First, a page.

Home > Low-barrier intervention for homeless people with (mostly severe) drinking problems.

Drug and Alcohol Findings. (2019) Low-barrier intervention for homeless people with (mostly severe) drinking problems. London: Drug and Alcohol Findings. Effectiveness Bank Additions (27 June 2019) 5 p.

PDF (Low-barrier intervention for homeless people)

URL: https://findings.org.uk/PHP/dl.php?file=Collins_SE...

Heavy drinking is clearly problematic for homeless populations, but is the best way to tackle it to aim for abstinence, or to accept the reality of life on the streets and aim to reduce harm and improve lives in ways which make sense to the patient? This US study supports the latter, but without conclusively deciding the issue.

Key points from summary and commentary
• This US study tested the efficacy of a harm reduction-based intervention for homeless people with (mostly severe) drinking problems.
• Compared to usual services only, the harm reduction intervention was associated with significantly greater increases in confidence to engage in harm reduction, as well as significantly greater decreases in peak drinking, alcohol-related harm, symptoms of alcohol use disorder, and urine samples testing positive for recent drinking.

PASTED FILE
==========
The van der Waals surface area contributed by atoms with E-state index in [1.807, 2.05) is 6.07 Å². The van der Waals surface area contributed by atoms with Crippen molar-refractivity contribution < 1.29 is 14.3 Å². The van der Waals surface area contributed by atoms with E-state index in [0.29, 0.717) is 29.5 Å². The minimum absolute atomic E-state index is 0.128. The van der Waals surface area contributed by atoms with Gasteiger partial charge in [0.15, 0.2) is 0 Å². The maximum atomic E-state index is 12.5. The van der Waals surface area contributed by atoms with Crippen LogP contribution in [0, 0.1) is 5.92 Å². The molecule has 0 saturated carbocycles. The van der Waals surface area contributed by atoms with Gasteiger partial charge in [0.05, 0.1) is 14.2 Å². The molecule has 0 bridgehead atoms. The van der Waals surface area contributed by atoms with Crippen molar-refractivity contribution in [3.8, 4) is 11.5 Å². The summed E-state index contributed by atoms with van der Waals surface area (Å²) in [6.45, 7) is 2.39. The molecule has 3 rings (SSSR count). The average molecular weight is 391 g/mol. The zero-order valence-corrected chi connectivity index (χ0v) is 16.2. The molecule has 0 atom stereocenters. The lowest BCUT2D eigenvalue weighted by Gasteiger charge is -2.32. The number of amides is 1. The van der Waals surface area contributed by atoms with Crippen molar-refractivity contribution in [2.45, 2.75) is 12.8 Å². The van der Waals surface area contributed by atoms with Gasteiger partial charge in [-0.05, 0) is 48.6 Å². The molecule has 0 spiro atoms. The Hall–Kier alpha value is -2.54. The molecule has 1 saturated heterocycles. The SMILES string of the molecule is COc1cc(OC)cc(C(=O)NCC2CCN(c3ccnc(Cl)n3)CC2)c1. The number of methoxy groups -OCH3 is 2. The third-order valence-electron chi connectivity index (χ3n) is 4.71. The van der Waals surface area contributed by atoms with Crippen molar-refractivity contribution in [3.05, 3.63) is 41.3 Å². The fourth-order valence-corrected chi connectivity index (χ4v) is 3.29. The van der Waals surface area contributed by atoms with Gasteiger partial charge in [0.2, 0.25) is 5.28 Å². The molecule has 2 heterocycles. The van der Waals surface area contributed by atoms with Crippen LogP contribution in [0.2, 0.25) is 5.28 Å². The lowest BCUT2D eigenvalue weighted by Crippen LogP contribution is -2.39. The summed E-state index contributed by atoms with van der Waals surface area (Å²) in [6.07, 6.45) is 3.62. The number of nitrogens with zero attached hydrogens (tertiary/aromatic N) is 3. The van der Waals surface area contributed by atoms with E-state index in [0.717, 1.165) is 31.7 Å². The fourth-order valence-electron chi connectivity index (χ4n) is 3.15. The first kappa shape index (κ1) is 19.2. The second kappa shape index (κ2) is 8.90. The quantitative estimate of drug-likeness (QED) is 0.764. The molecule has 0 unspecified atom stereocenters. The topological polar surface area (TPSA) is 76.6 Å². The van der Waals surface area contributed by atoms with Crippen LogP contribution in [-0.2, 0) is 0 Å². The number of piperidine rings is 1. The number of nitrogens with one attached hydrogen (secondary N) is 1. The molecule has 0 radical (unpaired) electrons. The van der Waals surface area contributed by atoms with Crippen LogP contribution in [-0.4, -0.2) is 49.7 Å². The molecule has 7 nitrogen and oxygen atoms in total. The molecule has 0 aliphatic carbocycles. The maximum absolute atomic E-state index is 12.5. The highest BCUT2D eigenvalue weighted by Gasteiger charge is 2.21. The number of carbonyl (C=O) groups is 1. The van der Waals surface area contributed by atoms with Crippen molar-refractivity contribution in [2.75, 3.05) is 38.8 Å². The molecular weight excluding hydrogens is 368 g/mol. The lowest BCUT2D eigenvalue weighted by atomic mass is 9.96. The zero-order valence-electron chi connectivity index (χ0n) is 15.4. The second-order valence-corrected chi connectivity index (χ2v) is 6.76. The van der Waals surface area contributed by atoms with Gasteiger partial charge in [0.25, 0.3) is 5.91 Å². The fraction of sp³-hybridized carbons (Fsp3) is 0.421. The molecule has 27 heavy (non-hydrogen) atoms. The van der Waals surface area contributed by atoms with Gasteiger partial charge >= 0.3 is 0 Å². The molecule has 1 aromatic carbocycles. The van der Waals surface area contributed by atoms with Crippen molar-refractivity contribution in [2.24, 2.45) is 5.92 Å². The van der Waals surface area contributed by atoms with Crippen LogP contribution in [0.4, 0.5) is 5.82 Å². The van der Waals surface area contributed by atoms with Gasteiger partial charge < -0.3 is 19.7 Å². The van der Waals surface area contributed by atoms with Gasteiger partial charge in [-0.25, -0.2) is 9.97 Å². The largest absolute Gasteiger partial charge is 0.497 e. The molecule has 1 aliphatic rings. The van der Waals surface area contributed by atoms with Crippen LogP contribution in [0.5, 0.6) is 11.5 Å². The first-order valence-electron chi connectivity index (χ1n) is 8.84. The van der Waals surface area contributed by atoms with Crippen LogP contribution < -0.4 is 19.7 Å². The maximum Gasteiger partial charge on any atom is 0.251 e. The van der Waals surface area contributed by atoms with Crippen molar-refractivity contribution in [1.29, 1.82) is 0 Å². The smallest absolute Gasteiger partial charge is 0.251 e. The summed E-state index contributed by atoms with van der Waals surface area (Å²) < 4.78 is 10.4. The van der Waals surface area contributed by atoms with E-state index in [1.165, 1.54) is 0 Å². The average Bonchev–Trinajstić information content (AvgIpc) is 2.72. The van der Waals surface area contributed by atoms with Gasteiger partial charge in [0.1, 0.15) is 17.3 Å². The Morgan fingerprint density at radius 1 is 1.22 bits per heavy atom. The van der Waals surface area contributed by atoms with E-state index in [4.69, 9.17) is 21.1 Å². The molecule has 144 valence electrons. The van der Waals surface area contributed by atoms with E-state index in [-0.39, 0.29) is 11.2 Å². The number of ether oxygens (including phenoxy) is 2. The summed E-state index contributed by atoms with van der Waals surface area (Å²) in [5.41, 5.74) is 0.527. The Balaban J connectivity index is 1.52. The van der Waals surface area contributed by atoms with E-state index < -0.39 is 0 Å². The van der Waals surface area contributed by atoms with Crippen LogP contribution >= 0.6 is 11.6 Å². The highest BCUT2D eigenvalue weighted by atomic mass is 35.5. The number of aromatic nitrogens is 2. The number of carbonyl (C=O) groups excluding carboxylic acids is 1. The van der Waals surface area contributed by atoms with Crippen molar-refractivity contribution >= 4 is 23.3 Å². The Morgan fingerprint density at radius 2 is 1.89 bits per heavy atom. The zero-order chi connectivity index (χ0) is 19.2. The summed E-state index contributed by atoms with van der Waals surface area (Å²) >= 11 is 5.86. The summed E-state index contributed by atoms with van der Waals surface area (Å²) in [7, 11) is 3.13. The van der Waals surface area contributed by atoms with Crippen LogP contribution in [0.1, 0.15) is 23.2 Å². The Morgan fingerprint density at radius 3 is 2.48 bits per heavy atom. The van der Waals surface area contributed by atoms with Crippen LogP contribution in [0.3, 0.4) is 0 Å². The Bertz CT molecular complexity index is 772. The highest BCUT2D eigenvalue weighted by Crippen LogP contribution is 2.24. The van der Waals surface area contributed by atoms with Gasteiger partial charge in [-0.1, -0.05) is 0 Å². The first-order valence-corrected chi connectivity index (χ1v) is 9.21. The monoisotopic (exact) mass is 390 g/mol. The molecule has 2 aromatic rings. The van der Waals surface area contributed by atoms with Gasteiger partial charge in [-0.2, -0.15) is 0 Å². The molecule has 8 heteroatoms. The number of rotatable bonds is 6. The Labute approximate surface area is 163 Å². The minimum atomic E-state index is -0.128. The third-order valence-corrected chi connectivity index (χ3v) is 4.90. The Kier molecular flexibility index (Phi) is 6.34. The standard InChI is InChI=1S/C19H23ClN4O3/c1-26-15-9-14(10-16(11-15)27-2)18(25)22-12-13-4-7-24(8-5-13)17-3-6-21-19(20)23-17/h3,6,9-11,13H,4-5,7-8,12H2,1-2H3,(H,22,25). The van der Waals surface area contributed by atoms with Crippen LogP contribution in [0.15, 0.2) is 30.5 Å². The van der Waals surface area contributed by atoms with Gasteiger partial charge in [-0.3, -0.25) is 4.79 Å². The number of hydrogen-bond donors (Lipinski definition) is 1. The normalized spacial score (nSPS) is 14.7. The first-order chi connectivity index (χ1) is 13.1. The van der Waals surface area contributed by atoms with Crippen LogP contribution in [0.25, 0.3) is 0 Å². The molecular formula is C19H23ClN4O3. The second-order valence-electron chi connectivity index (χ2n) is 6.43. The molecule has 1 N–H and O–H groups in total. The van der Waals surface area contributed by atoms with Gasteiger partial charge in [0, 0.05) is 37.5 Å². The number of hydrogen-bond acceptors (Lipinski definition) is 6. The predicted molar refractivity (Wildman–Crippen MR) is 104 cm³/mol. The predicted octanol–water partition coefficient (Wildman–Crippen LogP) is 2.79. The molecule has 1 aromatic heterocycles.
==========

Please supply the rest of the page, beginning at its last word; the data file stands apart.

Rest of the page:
• The findings suggest that a low-barrier, low-intensity, patient-driven, harm reduction approach has at least short-term efficacy in improving drinking outcomes in this population.

Item Type:Evidence resource
Drug Type:Alcohol
Intervention Type:AOD disorder, AOD disorder treatment method, AOD disorder harm reduction, Rehabilitation/Recovery
Source:Drug and Alcohol Findings
Date:June 2019
Pages:5 p.
Publisher:Drug and Alcohol Findings
Corporate Creators:Drug and Alcohol Findings
Place of Publication:London
Number:27 June 2019
Subjects:B Substances > Alcohol
G Health and disease > Substance use disorder > Alcohol use > Alcohol dependence
HJ Treatment method > Treatment outcome
J Health care, prevention and rehabilitation > Substance use prevention > Substance use harm reduction
MA-ML Social science, culture and community > Social condition > Homelessness > Homeless services
T Demographic characteristics > Homeless person
VA Geographic area > United States

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